The preferred liner initiation means is a hardened piece of the same thermoplastic material as the liner having a diameter slightly less (up to 10 percent) than the pipeline inside diameter. The piece of thermoplastic may take the form of a short, hollow pipe having a disk across one end, or it may take the shape of a disk or cap having an outer diameter slightly less than the inner diameter of the pipeline. During liner initiation, the tube of liner material welds to the liner initiation means. The liner initiation means is cut out of the pipe after the liner has hardened.
In one embodiment, liner termination is achieved by halting the movement and heating of the movable extrusion die and allowing the melt to harden. In this case, a cooling extrusion die serves as the liner termination means. In an alternative embodiment, the terminal end of the liner tube is sealed by folding or collapsing the tube on itself or by allowing the end of the tube to weld to a piece of the same thermoplastic. At least the portion of the liner termination means that would impede flow through the pipeline is removed prior to reactivation of the pipeline.
The liner material is melted and pressurized by an extruder/molten polymer pump. In one embodiment, a single- or multiple-screw extruder is used to melt and mix the polymer. A gear pump may be provided downstream from the extruder to increase the pressure of the melt or to stabilize the melt flow rate. The extruder may befitted with a heated hopper to preheat the thermoplastic.
Plastic is conveyed to the point of liner profile extrusion either in a molten state or in a solid state. While pneumatic conveyance of pelletized plastic beads is feasible, the best mode calls for conveying polymer from the extruder to the movable die head in the molten state through a flexible, heated hose.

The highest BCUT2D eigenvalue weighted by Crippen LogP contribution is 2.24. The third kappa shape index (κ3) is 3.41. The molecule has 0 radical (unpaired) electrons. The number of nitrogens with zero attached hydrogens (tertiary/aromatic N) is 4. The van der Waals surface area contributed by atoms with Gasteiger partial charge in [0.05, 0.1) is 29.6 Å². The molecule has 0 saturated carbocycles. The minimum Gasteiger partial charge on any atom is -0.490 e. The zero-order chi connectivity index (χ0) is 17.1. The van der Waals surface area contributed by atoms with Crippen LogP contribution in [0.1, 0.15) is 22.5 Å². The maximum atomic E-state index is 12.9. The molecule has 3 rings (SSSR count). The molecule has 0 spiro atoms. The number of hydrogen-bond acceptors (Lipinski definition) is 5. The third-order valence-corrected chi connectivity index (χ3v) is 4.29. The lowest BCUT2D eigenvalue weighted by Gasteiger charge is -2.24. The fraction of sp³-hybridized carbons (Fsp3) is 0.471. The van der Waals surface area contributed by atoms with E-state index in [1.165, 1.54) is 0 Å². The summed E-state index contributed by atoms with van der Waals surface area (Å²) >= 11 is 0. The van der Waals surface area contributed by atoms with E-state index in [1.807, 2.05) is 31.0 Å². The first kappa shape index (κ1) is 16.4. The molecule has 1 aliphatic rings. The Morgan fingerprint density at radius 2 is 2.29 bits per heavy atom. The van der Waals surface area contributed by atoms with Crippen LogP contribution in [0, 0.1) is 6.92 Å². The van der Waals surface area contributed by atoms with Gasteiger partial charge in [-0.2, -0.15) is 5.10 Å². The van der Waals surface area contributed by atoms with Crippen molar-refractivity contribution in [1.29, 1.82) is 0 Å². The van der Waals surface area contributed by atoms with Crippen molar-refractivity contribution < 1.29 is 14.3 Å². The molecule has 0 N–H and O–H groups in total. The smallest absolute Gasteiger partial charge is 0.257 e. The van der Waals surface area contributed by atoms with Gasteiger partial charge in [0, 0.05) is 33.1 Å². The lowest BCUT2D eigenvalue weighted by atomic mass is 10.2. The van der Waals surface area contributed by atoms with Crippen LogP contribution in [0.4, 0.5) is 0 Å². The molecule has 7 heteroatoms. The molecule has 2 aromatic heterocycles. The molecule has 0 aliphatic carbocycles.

The entire thickness of the pipeline may be heated or, preferably, just the interior surface of the pipeline is heated. Heating may be accomplished by injection of a hot fluid, such as steam, oil, or water (below 100.degree. C.) into the interior of the pipeline. In an alternative, preferred embodiment the interior surface of the pipeline is heated by means of the same heating element(s) used to heat the heated hose. Alternatively, an electrical flash heater located adjacent to or on the die is used to rapidly raise the temperature of the interior of the pipe to an appropriate level.
In the best mode, the movable extrusion die has an outside diameter of less than about 90 percent of the pipeline inside diameter so that it can pass through pipes that are out of round. There are three basic types of dies capable of producing a seamless, annular cross section in this application. They are the center-fed mandrel support die, the screen pack die, and the spiral-mandrel die. In a preferred embodiment, a spiral mandrel die is used.